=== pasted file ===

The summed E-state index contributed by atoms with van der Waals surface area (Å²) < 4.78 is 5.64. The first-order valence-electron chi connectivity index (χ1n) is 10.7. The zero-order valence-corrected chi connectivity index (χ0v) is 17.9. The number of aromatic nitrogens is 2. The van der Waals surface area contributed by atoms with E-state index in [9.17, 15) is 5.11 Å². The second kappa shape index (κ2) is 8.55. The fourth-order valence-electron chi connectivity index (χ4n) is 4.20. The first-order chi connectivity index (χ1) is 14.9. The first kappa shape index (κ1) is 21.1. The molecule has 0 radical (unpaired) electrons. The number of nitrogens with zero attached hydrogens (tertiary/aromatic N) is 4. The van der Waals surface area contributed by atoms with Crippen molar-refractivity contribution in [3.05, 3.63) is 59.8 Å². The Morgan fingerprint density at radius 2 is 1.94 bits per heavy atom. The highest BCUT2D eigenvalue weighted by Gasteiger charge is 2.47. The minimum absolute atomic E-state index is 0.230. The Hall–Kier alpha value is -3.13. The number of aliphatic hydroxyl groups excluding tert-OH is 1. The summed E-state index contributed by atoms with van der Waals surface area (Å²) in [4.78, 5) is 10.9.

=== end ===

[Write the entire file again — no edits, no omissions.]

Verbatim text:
The summed E-state index contributed by atoms with van der Waals surface area (Å²) < 4.78 is 5.64. The first-order valence-electron chi connectivity index (χ1n) is 10.7. The zero-order valence-corrected chi connectivity index (χ0v) is 17.9. The number of aromatic nitrogens is 2. The van der Waals surface area contributed by atoms with E-state index in [9.17, 15) is 5.11 Å². The second kappa shape index (κ2) is 8.55. The fourth-order valence-electron chi connectivity index (χ4n) is 4.20. The first-order chi connectivity index (χ1) is 14.9. The first kappa shape index (κ1) is 21.1. The molecule has 0 radical (unpaired) electrons. The number of nitrogens with zero attached hydrogens (tertiary/aromatic N) is 4. The van der Waals surface area contributed by atoms with Crippen molar-refractivity contribution in [3.05, 3.63) is 59.8 Å². The Morgan fingerprint density at radius 2 is 1.94 bits per heavy atom. The highest BCUT2D eigenvalue weighted by Gasteiger charge is 2.47. The minimum absolute atomic E-state index is 0.230. The Hall–Kier alpha value is -3.13. The number of aliphatic hydroxyl groups excluding tert-OH is 1. The summed E-state index contributed by atoms with van der Waals surface area (Å²) in [4.78, 5) is 10.9.